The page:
Pakistan’s water woes: There is little to no national awareness of the dire consequences if this vital national resource becomes even more scarce
Image Credit: Harry Grout

Pakistan is under water stress. And the stress manifests itself. Over the past two weeks, two of its umbrella units, Punjab and Sindh, have grappled with water theft.

Sindh, the lower waterfront that channels all of the country’s accumulated water into the Arabian Sea, complains that the Punjab, the upper waterfront, diverts some of the water to its own fields and thus harms seedlings summer crops.

The Punjab government denies the charge and suggests that the water sharing formula is working well.

The main body that decides and rules on these conflicts, the Indus River System Authority (IRSA), has itself become part of the discordant debate. Its allocations for this season are being contested in local assemblies by warring politicians and its members are busy producing explanations.

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IRSA uses many numbers to explain how complaints are handled and the water supplies that fill the dams and storage used for distribution during the dry season have slowly started to increase.

Pakistan receives most of its water from the melting ice in the north and the Indus, its most powerful river, meanders its entire vertical length, increasing the pace and volume through a dozen contributions from large and small rivers on the way to the sea.

Although the extreme heat creates more water supply, it also causes immediate shortages downstream. If the snow slowly melts and the water supply decreases, friction develops on the stored water. Punjab and Sindh are agriculture dependent provinces, whose agribusiness also provides billions of dollars in trade and commerce.

There are also powerful lobbyists involved. It is not for the love of the farmers that the fists are bared above the water: a lot of money and huge profits are also at work in these battles. The latest figures from IRSA show that, at last, water from the north has started to arrive to meet the needs of agriculture.

Its spokesperson affirms that the water supply reached 225,000 cusecs of 172,000 cusecs on May 28 and that nearly 24% of the deficit has already been filled. It should calm people down, but not quite. There is still a water shortage of around 18% and this can worsen if temperatures continue to sizzle and cause additional urgent needs. If that were to happen, more acrimony could ensue.

Water policy that divides

The political culture of Sindh is full of folklore and legends related to water and its sorrows and misfortunes imagined in local tales have a high hydro content. The Punjab takes its name from five rivers: it literally means a land of five rivers.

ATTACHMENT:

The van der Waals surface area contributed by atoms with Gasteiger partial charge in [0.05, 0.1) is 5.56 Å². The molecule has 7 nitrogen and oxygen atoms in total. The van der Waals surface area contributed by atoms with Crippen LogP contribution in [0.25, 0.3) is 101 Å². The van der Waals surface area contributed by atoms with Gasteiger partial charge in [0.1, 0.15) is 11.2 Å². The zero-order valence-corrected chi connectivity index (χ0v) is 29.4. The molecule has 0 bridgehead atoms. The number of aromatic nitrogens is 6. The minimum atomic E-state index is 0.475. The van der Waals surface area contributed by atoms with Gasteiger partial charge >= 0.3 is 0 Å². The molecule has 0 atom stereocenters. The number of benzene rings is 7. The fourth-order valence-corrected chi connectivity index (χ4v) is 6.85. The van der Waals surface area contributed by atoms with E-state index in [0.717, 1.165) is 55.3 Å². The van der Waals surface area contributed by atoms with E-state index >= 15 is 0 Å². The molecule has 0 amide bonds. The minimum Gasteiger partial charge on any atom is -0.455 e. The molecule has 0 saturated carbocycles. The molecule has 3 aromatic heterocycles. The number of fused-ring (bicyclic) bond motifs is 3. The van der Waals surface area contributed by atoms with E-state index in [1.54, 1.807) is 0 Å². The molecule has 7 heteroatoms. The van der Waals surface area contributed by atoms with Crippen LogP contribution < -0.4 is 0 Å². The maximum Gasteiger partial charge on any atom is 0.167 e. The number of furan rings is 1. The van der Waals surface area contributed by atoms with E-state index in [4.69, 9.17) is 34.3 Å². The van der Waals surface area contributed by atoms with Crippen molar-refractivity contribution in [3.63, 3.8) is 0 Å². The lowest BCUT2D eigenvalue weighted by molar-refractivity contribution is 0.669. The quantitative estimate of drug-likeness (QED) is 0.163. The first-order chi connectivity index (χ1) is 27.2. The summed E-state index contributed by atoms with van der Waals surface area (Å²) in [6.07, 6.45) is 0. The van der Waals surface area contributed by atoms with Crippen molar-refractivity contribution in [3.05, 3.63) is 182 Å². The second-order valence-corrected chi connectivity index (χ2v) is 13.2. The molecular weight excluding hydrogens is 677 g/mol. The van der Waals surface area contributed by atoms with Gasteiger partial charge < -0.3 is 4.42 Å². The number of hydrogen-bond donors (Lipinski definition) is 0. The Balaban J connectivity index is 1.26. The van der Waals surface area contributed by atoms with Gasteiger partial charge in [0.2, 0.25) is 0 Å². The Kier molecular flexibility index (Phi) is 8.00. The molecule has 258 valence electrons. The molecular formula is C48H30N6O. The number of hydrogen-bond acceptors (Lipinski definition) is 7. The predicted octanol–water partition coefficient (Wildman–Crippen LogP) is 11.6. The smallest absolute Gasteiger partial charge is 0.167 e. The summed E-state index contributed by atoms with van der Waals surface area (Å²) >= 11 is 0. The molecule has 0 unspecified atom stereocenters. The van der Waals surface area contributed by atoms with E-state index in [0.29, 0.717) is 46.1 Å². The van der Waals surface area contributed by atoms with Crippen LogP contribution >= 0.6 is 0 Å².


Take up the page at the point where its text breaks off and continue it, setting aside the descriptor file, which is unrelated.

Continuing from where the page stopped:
It is the agricultural base of the country and home to half of the country’s 220 million inhabitants is the breadbasket of the nation. Politicians take their water problems very seriously here. That’s why, as shortages fluctuated, tantrums flew like arrow leaves.

This situation may subside but the problem will not go away. A report suggests that in another decade and a half, the country will be the most water-stressed in the South Asian region.

As its population explodes and land cultivation and food security are automatically linked to national security, routine political disputes over water can spur a serious internal crisis.

There have been warnings to this effect in recent years and Pakistan has also been able to create a national water policy to which all political parties have subscribed. The policy also contains a roadmap and a to-do list and yet the problem is not resolved.

Pakistan is building water storage capacity through dam megaprojects in the north, but their completion is still years away.

The largest of all, the Bhasha Dam, will be operational in 2028. Two dozen small and medium-sized dams are coming over the next two decades. Yet water storage by itself will not provide the ultimate solution if water-intensive crops like rice and sugarcane do not give way to more water-efficient products.

In addition, Pakistanis are water spenders and there is little to no national awareness of the dire consequences if this vital national resource becomes even more scarce.

Without a national and sustained campaign to give water consumption the importance it deserves, and without finding innovative ways to shift the economic base from agriculture to industry, water problems will not go away. not.

Syed Talat Hussain is a prominent Pakistani journalist and writer. Twitter: @ TalatHussain12



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